Three of the biggest pop music releases of 2016 have had one thing in common – they’ve all debuted on rapper Jay Z’s fledgling streaming service Tidal.
And unless you’re a paying member of the underwhelming and ailing streaming app, you won’t be able to listen to their music.
Kanye West’s album The Life of Pablo, Rihanna’s Anti and Beyonce’s surprise single ‘Formation’ were all exclusively released on Tidal.
Of course, given her husband’s central role in developing the service, it is widely expected that the entirety of Beyonce’s new album will also be released exclusively on Tidal.
While Anti has now made its way to other streaming services, much to the relief of millions of Rihanna fans, Kanye devotees are yet to benefit from a similar move.
Since Sunday (AEDT), West’s The Life of Pablo has been streaming exclusively on Tidal, potentially limiting its reach.
Before anyone can (legally) hear anything from the hotly anticipated album, they must hand over their credit card details to Tidal and sign up. Although they could take the offer of a free one-month trial.
Just make sure you remember to cancel the subscription before the month is up. Tidal’s basic subscription costs $11.99 per month.
But many technologically savvy pirates have found a way around Kanye’s Tidal roadblock.
Popular underground torrenting website TorrentFreak announced this week that The Life Of Pablo had been (illegally) downloaded more than 500,000 times.
That figure was reported only two days after the album was released. Almost a week since the hotly anticipated release, that figure is sure to have skyrocketed.
Tidal dwarfed by competitors
The majority of Tidal is owned by Jay Z and it claims to pay the most royalties to artists of any music streaming service.
It was launched in March 2015 to huge fanfare, boasting celebrity financial backers including West, Rihanna, Beyonce, Daft Punk, Arcade Fire, Alicia Keys, Usher, Nicki Minaj, Chris Martin, Calvin Harris and more.
However, while the music of Kanye, Beyonce and Rihanna is a major draw card for the streaming service, it still has a long way to go to catch its competitors.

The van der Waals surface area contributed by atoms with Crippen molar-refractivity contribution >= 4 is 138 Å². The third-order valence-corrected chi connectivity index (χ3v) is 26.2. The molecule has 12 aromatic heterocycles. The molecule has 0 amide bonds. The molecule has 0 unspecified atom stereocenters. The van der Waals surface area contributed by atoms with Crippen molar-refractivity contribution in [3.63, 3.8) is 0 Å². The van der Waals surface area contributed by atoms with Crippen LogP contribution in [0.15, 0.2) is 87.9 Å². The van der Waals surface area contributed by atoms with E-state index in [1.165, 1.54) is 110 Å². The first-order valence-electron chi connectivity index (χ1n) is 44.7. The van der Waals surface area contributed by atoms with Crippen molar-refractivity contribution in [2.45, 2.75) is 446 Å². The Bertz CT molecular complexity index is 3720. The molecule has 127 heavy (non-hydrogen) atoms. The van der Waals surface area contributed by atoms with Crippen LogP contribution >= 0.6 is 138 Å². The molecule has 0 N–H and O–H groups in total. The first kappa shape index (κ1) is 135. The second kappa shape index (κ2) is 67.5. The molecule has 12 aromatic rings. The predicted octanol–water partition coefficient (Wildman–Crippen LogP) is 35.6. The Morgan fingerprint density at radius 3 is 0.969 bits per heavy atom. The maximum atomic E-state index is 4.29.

As of June 2015, Spotify had 20 million paid subscribers. Unconfirmed reports this week said that poised was about to eclipse 30 million.
A further 55 million listen to Spotify without paying.
Apple Music has 11 million paid subscribers.
On the other hand, Tidal reported it had a comparatively meagre 1 million subscribers in October 2015.
This number was significantly boosted with Rihanna’s help. Since the release of Anti in January, Tidal has rocketed to the number two spot on the United States’ iTunes App Store.
It was number 147 before Anti was released, according to MacWorld.
Central Queensland University digital and contemporary music expert Brendan Murphy told The New Daily it was a bold but understandable move for these artists to be restricting their reach by only streaming on Tidal.
“The big draw for artists in the Tidal service is that the offer an artist something in the order of 1.2 American cents per stream – not a lot, but more than Spotify,” Mr Murphy said.
“The celebrity factor has affected the way the music and technology press has viewed Tidal, some seeing its launch as a cynical self promotion exercise.”
Mr Murphy said Kanye’s decision to release The Life of Pablo exclusively on Tidal was “practically begging” his fans to sign up for the service.
The move paid off for his best mate Jay Z, but others may not have the same luck.
“Whether many artists have the degree of social media presence and press attention to carry something like this off is uncertain,” Mr Murphy said.
Looks like it’s down to Beyonce to pull Tidal over the line.